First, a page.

Investigating Anthropogenic Impacts and Environmental Factors on Bacterioplankton Community Dynamics in the Potomac River


  • PREETI BEDI Aspiring Scientists' Summer Internship Program Intern
  • Jennifer Salerno Aspiring Scientists' Summer Internship Program Mentor



The Potomac River is a part of a watershed that spans multiple states, rural and urban regions
and is affected by disturbances, including sewage overflow, runoff, and excess nutrients.
Bacterioplankton play an important ecological role in the Potomac River because of their ability
to recycle nutrients and serve as river health indicators. For this study, we set out to see how
spatial and temporal factors affect bacterial concentrations in relation to anthropogenic activity.
We collected data from two sites in the Potomac River area that have experienced cyanobacteria
blooms: Gunston Cove and Hunting Creek. The Potomac Science Center Pond was also included
in the study for comparison of bacteria found in the differing environments. At each site, we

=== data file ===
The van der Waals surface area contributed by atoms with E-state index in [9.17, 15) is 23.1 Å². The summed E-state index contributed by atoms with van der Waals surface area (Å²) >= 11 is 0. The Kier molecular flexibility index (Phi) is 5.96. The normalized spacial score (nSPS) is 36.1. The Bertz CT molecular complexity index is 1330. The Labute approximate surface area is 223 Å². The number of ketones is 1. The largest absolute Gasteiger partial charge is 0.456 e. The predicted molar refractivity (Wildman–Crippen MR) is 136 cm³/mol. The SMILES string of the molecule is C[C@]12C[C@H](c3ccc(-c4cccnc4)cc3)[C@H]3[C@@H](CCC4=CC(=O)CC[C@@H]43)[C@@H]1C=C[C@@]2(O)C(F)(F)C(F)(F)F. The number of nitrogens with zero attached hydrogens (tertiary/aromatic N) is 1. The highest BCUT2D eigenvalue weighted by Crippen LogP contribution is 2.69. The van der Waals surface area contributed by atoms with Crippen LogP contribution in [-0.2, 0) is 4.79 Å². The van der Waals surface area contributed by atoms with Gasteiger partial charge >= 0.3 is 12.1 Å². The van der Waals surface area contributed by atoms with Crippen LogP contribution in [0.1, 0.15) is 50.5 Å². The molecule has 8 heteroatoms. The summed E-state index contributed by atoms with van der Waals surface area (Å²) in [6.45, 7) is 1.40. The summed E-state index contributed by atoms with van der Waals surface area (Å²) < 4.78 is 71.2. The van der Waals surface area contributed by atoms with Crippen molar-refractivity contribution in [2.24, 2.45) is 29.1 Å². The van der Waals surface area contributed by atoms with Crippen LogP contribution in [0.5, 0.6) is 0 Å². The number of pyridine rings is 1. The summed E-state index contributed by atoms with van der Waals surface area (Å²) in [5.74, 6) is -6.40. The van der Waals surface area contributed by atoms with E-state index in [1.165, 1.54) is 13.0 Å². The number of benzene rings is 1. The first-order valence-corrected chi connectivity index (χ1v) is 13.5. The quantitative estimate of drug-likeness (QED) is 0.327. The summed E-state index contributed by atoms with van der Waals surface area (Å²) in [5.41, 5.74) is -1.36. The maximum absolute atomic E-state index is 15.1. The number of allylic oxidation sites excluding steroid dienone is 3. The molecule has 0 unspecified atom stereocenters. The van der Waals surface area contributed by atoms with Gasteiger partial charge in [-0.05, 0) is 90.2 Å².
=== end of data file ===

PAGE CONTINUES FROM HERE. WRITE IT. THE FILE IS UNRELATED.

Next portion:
collected 1L of water in a Nalgene bottle, filtered it with a 0.22 μm Sterivex filter in the
laboratory, and then placed it in the -80° C freezer. The filter was then later used for DNA
extraction, sequence analysis, and taxonomic identification of bacterioplankton. A 10 mL aliquot
of water was preserved in 3.7% formalin for microscopy. Fixed samples were stained with
acridine orange, filtered through a 0.22 μm black polycarbonate filter, and viewed with an
epifluorescence microscope to record bacterial abundance counts. The Hunting Creek and
Gunston Cove samples were not able to produce a signal. However, an ongoing algal bloom was
detected in the pond samples, which had high abundances of cyanobacteria with counts
increasing as the bloom progressed





College of Science: Department of Environmental Science and Policy